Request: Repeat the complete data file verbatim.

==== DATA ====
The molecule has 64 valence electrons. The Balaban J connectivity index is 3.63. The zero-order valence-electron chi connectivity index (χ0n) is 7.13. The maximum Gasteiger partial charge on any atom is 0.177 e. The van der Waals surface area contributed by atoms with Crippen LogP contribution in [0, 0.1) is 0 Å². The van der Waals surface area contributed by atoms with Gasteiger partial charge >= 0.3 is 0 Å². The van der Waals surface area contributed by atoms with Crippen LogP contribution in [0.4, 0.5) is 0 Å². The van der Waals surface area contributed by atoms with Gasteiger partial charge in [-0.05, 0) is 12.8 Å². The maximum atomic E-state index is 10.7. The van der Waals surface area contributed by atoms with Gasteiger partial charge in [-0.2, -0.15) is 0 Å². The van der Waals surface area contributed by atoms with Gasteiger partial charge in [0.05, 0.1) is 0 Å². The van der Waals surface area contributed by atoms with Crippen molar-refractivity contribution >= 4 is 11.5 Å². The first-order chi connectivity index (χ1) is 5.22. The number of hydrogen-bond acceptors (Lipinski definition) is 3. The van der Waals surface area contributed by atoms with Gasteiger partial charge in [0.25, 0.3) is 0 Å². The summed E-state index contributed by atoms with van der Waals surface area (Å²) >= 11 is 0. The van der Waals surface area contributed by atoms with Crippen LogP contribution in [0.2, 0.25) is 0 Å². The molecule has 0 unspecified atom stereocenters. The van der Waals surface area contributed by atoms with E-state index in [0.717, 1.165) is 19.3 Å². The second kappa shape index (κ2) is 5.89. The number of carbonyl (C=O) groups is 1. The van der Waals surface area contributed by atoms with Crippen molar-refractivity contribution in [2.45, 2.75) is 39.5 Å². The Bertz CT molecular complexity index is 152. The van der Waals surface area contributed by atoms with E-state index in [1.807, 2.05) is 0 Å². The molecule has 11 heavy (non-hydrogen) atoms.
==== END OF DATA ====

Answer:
The molecule has 64 valence electrons. The Balaban J connectivity index is 3.63. The zero-order valence-electron chi connectivity index (χ0n) is 7.13. The maximum Gasteiger partial charge on any atom is 0.177 e. The van der Waals surface area contributed by atoms with Crippen LogP contribution in [0, 0.1) is 0 Å². The van der Waals surface area contributed by atoms with Gasteiger partial charge >= 0.3 is 0 Å². The van der Waals surface area contributed by atoms with Crippen LogP contribution in [0.4, 0.5) is 0 Å². The van der Waals surface area contributed by atoms with Gasteiger partial charge in [-0.05, 0) is 12.8 Å². The maximum atomic E-state index is 10.7. The van der Waals surface area contributed by atoms with Gasteiger partial charge in [-0.2, -0.15) is 0 Å². The van der Waals surface area contributed by atoms with Gasteiger partial charge in [0.05, 0.1) is 0 Å². The van der Waals surface area contributed by atoms with Crippen molar-refractivity contribution >= 4 is 11.5 Å². The first-order chi connectivity index (χ1) is 5.22. The number of hydrogen-bond acceptors (Lipinski definition) is 3. The van der Waals surface area contributed by atoms with Gasteiger partial charge in [0.25, 0.3) is 0 Å². The summed E-state index contributed by atoms with van der Waals surface area (Å²) >= 11 is 0. The van der Waals surface area contributed by atoms with Crippen LogP contribution in [0.2, 0.25) is 0 Å². The molecule has 0 unspecified atom stereocenters. The van der Waals surface area contributed by atoms with E-state index in [0.717, 1.165) is 19.3 Å². The second kappa shape index (κ2) is 5.89. The number of carbonyl (C=O) groups is 1. The van der Waals surface area contributed by atoms with Crippen molar-refractivity contribution in [2.45, 2.75) is 39.5 Å². The Bertz CT molecular complexity index is 152. The van der Waals surface area contributed by atoms with E-state index in [1.807, 2.05) is 0 Å². The molecule has 11 heavy (non-hydrogen) atoms.